FDA to Launch Pilot Program to Enhance States' Food Safety
The U.S. Food and Drug Administration on July 31 launched a national program to bring about the adoption of more uniform, equivalent, and high-quality regulatory programs by state agencies responsible for regulating facilities that manufacture, process, pack, or hold food under FDA's jurisdiction.
The Manufactured Food Regulatory Program Standards--the result of five years of intensive cooperative effort by federal and state regulators--have been approved by the U.S. Office of Management and Budget and will be pilot-tested in New York, Oregon, and Missouri before Sept. 30, 2007. The standards define best practices for the critical elements of state regulatory programs designed to protect the public from foodborne illness and injury, including:
- the program's regulatory foundation;
- staff training;
- quality assurance;
- food defense preparedness and response;
- foodborne illness and incident investigation;
- education and outreach;
- resource management;
- laboratory resources; and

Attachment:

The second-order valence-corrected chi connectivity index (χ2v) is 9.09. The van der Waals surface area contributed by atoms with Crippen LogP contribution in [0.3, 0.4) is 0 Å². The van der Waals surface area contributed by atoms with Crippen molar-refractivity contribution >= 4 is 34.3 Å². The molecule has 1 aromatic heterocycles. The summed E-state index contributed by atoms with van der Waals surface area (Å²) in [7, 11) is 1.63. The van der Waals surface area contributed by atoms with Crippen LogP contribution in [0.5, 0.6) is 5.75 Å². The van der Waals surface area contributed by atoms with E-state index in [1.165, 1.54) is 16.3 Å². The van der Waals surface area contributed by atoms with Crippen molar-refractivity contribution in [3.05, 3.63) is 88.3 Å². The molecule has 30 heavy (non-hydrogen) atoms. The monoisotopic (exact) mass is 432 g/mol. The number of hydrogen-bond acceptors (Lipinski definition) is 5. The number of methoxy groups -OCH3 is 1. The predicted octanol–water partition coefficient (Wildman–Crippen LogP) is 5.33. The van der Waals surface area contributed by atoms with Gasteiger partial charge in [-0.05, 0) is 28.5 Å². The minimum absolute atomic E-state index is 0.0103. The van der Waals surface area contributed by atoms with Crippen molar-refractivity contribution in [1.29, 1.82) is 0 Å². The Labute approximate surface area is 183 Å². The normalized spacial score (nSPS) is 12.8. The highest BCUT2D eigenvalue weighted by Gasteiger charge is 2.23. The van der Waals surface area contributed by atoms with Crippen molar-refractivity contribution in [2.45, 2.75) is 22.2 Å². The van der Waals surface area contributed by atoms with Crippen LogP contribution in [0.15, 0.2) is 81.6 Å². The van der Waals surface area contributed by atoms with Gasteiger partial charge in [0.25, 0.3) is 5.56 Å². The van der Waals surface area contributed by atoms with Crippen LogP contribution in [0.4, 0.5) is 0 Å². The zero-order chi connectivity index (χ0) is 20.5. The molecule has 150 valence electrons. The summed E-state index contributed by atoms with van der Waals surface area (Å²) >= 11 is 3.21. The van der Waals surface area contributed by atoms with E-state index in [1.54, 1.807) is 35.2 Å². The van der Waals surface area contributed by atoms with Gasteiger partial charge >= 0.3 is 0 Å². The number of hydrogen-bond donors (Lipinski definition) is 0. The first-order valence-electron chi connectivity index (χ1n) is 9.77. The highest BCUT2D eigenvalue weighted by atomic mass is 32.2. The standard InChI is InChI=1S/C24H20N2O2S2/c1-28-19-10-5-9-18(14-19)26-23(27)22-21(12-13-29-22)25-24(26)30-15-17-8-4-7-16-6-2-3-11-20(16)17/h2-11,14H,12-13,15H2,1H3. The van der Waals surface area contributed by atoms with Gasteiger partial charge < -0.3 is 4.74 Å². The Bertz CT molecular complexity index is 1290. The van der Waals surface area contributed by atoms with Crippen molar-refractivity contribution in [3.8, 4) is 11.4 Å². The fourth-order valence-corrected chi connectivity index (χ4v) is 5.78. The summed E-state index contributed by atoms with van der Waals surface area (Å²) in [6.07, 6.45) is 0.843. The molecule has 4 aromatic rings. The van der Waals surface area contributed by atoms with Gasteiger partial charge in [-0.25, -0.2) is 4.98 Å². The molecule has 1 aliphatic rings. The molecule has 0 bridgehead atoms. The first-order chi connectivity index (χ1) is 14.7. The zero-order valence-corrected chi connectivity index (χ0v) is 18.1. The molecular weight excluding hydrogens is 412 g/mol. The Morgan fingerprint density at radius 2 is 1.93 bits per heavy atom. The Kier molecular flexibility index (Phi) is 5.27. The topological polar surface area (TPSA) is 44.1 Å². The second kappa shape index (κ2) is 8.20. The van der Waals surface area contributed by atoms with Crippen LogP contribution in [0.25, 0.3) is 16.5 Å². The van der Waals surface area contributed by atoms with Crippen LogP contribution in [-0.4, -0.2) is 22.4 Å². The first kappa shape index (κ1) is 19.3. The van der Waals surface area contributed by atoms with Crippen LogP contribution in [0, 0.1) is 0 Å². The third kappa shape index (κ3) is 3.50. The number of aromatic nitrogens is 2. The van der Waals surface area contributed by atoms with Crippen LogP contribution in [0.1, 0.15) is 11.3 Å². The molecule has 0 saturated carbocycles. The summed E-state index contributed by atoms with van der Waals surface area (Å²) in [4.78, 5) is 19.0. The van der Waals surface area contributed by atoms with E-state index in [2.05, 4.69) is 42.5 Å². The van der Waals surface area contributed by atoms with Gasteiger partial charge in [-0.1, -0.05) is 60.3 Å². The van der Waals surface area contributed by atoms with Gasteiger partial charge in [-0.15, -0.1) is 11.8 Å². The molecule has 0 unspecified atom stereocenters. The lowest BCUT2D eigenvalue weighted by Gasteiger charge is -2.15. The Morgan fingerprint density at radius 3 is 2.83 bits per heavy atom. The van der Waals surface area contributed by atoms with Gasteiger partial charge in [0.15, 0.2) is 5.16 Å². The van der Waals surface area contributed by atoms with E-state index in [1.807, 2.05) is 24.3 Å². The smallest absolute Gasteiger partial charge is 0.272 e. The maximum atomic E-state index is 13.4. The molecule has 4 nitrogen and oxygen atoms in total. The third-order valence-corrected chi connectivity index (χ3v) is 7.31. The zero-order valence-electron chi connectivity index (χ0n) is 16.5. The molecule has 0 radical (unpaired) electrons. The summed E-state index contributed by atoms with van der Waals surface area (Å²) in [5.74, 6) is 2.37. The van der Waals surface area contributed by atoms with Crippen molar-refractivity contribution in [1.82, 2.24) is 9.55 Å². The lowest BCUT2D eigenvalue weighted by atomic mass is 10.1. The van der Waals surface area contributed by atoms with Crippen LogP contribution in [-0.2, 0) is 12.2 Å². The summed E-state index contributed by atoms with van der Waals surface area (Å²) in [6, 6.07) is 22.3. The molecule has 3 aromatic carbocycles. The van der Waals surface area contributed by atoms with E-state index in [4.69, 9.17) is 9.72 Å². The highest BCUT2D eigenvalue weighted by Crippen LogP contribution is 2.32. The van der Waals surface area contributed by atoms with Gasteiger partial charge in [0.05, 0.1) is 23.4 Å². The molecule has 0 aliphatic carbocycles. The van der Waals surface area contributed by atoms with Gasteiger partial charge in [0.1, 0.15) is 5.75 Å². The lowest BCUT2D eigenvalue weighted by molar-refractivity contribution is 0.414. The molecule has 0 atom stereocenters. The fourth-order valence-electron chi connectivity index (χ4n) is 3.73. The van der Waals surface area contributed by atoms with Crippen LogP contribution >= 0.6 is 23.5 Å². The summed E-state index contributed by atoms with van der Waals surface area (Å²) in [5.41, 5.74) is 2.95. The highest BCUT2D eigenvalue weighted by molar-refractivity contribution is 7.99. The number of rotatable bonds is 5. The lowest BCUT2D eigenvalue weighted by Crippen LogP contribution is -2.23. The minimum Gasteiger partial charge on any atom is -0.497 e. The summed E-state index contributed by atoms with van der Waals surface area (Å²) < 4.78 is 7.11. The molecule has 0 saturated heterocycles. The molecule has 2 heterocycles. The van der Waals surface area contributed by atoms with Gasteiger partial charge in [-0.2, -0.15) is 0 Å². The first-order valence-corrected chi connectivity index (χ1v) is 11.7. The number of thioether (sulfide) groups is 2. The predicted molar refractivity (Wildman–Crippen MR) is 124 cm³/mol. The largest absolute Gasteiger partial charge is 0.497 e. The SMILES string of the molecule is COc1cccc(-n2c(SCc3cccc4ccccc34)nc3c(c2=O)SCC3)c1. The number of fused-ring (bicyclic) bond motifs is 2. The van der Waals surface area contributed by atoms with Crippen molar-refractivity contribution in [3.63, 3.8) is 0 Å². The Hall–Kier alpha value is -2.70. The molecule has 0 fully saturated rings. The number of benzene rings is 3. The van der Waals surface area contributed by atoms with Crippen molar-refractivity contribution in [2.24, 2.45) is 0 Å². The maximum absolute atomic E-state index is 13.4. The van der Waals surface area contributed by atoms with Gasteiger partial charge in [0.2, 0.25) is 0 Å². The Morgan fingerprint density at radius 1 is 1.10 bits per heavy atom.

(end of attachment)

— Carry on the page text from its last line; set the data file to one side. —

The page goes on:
- program assessment.
"This risk-based program represents a significant step in further integrating our food safety system," said Margaret O'K. Glavin, FDA's associate commissioner for regulatory affairs. "We realize it will be several years before it's fully implemented, but we're confident this program will bring great benefits to the public health."
FDA says that programmatic activities can vary from state to state and such variations can lead to inconsistencies in oversight of food safety but it feels that adoption of voluntary standards for state regulatory programs will help to establish a uniform basis for measuring and improving the performance of state programs for regulating manufactured food, thus reducing foodborne illness hazards in food facilities.
Each standard has corresponding self-assessment worksheets and several have supplemental worksheets and forms to assist state regulators in determining whether their state program addresses all of the elements in the standards.